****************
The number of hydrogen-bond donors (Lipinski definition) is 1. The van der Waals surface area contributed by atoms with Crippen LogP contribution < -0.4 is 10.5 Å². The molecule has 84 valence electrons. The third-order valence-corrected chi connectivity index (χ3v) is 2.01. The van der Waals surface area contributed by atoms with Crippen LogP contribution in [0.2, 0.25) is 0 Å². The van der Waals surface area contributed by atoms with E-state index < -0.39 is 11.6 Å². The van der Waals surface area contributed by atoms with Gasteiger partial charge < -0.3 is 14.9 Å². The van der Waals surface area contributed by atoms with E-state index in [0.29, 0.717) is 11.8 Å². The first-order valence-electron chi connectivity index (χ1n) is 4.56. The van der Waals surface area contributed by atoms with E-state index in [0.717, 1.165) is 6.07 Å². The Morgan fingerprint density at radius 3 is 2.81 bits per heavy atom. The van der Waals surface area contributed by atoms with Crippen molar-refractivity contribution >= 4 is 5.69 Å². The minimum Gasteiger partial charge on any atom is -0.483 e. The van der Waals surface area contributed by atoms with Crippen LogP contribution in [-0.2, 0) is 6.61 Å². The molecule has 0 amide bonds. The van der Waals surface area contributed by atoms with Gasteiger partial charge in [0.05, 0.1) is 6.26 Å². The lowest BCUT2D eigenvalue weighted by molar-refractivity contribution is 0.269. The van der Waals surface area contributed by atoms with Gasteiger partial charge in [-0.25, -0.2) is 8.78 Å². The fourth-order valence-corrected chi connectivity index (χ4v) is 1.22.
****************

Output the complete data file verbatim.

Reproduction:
The number of hydrogen-bond donors (Lipinski definition) is 1. The van der Waals surface area contributed by atoms with Crippen LogP contribution < -0.4 is 10.5 Å². The molecule has 84 valence electrons. The third-order valence-corrected chi connectivity index (χ3v) is 2.01. The van der Waals surface area contributed by atoms with Crippen LogP contribution in [0.2, 0.25) is 0 Å². The van der Waals surface area contributed by atoms with E-state index < -0.39 is 11.6 Å². The van der Waals surface area contributed by atoms with Gasteiger partial charge < -0.3 is 14.9 Å². The van der Waals surface area contributed by atoms with E-state index in [0.29, 0.717) is 11.8 Å². The first-order valence-electron chi connectivity index (χ1n) is 4.56. The van der Waals surface area contributed by atoms with E-state index in [0.717, 1.165) is 6.07 Å². The Morgan fingerprint density at radius 3 is 2.81 bits per heavy atom. The van der Waals surface area contributed by atoms with Crippen molar-refractivity contribution >= 4 is 5.69 Å². The minimum Gasteiger partial charge on any atom is -0.483 e. The van der Waals surface area contributed by atoms with Crippen LogP contribution in [-0.2, 0) is 6.61 Å². The molecule has 0 amide bonds. The van der Waals surface area contributed by atoms with Gasteiger partial charge in [0.05, 0.1) is 6.26 Å². The lowest BCUT2D eigenvalue weighted by molar-refractivity contribution is 0.269. The van der Waals surface area contributed by atoms with Gasteiger partial charge in [-0.25, -0.2) is 8.78 Å². The fourth-order valence-corrected chi connectivity index (χ4v) is 1.22.